Sen. Elizabeth Warren (D-Mass.) again apologized Wednesday for previously incorrectly claiming tribal heritage and releasing DNA results that claimed to reveal she had Native American ancestry. The most recent apology was in response to a letter from several members of the Cherokee Nation, as well as members of other tribes standing in solidarity, calling on her to go beyond acknowledging her mistakes and do her part to dispel beliefs spread by white people claiming Native heritage.
The letter asked Warren to unequivocally state she and her ancestors are white, explain that "only tribal affiliation and kinship determine Native identity," and that "Native people are the sole authority on who is - and who is not - Native."
In a response letter, Warren affirmed she understood all three of those points, and thanked the Cherokee Nation for holding her "accountable," while also highlighting actions she has taken as a lawmaker as well as provisions she has included in her presidential campaign plans with tribal interests in mind.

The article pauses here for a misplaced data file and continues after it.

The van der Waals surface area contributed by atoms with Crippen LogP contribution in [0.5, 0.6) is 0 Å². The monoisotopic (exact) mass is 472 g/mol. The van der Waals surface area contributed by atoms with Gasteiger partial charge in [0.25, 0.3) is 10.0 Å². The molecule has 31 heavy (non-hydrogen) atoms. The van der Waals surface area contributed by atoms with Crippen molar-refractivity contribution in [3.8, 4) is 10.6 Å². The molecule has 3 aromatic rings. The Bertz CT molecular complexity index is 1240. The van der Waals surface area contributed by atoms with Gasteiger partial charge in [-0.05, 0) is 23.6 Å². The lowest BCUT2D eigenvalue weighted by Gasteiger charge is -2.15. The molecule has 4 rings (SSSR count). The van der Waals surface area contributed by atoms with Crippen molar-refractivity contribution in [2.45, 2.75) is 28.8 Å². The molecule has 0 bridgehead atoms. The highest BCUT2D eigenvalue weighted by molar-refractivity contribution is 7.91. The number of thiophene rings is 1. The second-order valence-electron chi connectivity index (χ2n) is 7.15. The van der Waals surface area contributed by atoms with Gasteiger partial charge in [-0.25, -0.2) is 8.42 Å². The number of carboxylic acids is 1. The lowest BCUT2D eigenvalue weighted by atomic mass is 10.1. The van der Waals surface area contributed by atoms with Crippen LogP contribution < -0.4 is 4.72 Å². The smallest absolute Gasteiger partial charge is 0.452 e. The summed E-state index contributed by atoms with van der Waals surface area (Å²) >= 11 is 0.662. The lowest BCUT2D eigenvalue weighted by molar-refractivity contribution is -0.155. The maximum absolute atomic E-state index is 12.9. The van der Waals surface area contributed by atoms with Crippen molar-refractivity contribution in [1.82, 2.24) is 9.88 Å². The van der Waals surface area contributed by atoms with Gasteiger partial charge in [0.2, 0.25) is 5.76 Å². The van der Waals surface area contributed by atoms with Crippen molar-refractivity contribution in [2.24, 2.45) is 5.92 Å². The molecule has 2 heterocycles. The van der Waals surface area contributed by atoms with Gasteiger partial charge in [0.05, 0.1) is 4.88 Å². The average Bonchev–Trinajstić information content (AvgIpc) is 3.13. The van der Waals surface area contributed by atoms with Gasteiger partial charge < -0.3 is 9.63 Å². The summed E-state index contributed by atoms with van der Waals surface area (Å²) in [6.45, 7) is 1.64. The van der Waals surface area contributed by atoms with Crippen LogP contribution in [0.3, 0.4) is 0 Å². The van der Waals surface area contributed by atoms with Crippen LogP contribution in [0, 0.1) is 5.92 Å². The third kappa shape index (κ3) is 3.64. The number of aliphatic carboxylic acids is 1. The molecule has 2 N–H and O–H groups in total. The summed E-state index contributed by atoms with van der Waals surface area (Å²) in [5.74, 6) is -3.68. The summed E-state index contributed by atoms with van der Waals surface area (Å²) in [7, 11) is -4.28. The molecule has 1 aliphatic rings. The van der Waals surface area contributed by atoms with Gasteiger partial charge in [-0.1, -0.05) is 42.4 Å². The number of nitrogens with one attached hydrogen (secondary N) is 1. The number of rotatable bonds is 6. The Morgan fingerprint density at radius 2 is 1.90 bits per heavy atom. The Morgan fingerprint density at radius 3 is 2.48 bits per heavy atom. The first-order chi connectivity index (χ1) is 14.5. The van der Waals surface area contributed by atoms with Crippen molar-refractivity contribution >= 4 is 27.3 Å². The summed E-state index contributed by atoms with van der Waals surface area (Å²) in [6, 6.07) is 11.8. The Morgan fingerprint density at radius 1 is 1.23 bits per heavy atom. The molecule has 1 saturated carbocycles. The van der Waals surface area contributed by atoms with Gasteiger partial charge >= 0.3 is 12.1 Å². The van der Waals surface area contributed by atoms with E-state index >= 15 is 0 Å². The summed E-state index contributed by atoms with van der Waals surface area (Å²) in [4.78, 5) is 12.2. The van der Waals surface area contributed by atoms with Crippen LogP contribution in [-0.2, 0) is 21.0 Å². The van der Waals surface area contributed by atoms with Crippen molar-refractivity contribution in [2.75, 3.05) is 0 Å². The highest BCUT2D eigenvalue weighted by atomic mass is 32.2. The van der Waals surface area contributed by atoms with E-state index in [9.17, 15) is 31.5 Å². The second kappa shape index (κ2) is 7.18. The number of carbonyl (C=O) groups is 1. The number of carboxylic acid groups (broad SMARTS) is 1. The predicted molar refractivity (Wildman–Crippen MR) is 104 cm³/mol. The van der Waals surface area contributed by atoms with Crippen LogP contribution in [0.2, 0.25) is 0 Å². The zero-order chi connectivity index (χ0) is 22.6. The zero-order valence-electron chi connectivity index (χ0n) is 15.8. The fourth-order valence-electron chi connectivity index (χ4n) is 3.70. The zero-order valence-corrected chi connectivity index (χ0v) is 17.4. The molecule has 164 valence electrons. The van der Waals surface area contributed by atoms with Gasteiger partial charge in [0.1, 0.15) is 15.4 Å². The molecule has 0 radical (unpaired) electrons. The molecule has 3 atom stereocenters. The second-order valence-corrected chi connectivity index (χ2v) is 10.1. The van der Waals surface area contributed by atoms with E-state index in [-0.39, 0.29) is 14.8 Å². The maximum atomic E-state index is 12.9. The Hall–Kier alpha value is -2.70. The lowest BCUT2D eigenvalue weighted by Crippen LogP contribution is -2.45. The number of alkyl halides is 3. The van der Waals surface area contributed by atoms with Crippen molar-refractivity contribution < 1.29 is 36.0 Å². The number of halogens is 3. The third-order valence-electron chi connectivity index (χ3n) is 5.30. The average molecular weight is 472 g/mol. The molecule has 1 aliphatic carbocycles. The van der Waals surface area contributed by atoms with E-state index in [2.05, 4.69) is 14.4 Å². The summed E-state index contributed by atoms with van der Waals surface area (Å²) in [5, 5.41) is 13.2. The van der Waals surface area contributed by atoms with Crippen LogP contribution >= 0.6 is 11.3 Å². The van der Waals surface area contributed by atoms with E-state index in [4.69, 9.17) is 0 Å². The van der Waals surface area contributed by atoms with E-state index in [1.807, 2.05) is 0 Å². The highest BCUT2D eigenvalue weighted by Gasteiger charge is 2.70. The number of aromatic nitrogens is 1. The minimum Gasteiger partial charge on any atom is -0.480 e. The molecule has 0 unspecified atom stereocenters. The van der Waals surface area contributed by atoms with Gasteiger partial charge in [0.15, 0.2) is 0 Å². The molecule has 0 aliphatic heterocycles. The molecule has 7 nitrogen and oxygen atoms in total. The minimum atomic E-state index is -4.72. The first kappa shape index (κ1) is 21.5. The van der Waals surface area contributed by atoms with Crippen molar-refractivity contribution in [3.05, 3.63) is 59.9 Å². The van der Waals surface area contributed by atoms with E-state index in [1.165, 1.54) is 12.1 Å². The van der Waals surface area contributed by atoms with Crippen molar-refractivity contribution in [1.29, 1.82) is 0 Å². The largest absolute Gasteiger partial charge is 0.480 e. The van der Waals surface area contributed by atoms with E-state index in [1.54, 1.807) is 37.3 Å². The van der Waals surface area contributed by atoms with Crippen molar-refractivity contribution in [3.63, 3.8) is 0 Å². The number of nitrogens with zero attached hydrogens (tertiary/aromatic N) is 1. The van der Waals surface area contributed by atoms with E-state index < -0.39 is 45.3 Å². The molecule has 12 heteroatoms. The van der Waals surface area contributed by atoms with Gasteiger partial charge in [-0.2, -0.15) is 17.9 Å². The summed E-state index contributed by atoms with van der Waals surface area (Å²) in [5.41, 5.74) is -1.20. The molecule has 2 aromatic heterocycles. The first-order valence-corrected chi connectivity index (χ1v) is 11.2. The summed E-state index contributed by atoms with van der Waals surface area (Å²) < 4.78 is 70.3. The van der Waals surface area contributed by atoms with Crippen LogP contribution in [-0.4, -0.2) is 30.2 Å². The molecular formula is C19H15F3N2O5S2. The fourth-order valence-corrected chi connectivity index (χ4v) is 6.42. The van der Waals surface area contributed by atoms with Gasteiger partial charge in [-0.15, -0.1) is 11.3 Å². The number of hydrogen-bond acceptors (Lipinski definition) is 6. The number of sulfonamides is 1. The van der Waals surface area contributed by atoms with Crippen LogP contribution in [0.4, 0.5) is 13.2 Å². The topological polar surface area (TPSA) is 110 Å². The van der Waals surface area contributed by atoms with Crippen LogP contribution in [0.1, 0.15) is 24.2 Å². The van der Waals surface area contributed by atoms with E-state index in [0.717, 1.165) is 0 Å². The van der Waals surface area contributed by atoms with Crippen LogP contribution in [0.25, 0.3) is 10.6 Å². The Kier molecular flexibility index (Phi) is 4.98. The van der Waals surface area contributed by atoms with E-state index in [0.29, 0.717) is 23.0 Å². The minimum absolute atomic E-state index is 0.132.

Warren did push back in one instance, however. The signatories of the letter said Warren's actions were part of a "long and violent history" of "white members of fake 'tribes'" being rewarded federal contracts "set aside for minority business owners." Warren said she "appreciated my incorrect identification as Native was loaded given the history," but distanced herself from the aforementioned cases because she "never benefited financially or professionally" from her claims. Read the Cherokee Nation's letter here and Warren's response here.
More stories from theweek.com
Israel is the first country to warn its citizens not to travel abroad over coronavirus fears
Harvard scientist predicts coronavirus will infect up to 70 percent of humanity
CDC: California coronavirus case may be 1st in U.S. without link to traveling abroad